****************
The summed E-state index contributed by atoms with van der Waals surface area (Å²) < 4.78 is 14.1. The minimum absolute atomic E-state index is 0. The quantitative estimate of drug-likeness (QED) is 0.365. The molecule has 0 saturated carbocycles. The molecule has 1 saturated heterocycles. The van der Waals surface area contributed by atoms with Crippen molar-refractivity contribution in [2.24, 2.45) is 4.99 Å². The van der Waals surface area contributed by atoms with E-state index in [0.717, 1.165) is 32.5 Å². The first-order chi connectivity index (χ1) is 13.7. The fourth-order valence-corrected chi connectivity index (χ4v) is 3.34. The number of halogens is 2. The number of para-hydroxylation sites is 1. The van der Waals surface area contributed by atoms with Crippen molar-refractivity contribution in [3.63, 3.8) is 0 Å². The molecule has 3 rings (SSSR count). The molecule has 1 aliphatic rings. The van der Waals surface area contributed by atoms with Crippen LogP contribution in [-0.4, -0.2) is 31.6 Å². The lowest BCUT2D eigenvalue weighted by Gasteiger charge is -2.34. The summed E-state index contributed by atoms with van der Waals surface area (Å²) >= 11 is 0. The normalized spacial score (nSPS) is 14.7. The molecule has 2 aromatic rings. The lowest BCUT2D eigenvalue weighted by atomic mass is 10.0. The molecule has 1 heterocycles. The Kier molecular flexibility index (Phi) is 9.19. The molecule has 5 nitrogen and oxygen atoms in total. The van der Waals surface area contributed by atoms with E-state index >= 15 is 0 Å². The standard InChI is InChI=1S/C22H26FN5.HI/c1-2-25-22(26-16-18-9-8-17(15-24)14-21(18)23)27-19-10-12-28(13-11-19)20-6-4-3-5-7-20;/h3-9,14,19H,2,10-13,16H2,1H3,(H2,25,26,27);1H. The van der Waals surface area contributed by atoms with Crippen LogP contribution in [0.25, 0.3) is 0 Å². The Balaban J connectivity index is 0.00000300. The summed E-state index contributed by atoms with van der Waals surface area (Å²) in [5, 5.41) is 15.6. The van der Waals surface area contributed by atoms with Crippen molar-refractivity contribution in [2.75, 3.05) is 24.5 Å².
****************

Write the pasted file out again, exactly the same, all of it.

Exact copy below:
The summed E-state index contributed by atoms with van der Waals surface area (Å²) < 4.78 is 14.1. The minimum absolute atomic E-state index is 0. The quantitative estimate of drug-likeness (QED) is 0.365. The molecule has 0 saturated carbocycles. The molecule has 1 saturated heterocycles. The van der Waals surface area contributed by atoms with Crippen molar-refractivity contribution in [2.24, 2.45) is 4.99 Å². The van der Waals surface area contributed by atoms with E-state index in [0.717, 1.165) is 32.5 Å². The first-order chi connectivity index (χ1) is 13.7. The fourth-order valence-corrected chi connectivity index (χ4v) is 3.34. The number of halogens is 2. The number of para-hydroxylation sites is 1. The van der Waals surface area contributed by atoms with Crippen molar-refractivity contribution in [3.63, 3.8) is 0 Å². The molecule has 3 rings (SSSR count). The molecule has 1 aliphatic rings. The van der Waals surface area contributed by atoms with Crippen LogP contribution in [-0.4, -0.2) is 31.6 Å². The lowest BCUT2D eigenvalue weighted by Gasteiger charge is -2.34. The summed E-state index contributed by atoms with van der Waals surface area (Å²) >= 11 is 0. The normalized spacial score (nSPS) is 14.7. The molecule has 2 aromatic rings. The lowest BCUT2D eigenvalue weighted by atomic mass is 10.0. The molecule has 1 heterocycles. The Kier molecular flexibility index (Phi) is 9.19. The molecule has 5 nitrogen and oxygen atoms in total. The van der Waals surface area contributed by atoms with E-state index >= 15 is 0 Å². The standard InChI is InChI=1S/C22H26FN5.HI/c1-2-25-22(26-16-18-9-8-17(15-24)14-21(18)23)27-19-10-12-28(13-11-19)20-6-4-3-5-7-20;/h3-9,14,19H,2,10-13,16H2,1H3,(H2,25,26,27);1H. The van der Waals surface area contributed by atoms with Crippen LogP contribution in [0.25, 0.3) is 0 Å². The Balaban J connectivity index is 0.00000300. The summed E-state index contributed by atoms with van der Waals surface area (Å²) in [5, 5.41) is 15.6. The van der Waals surface area contributed by atoms with Crippen molar-refractivity contribution in [2.75, 3.05) is 24.5 Å².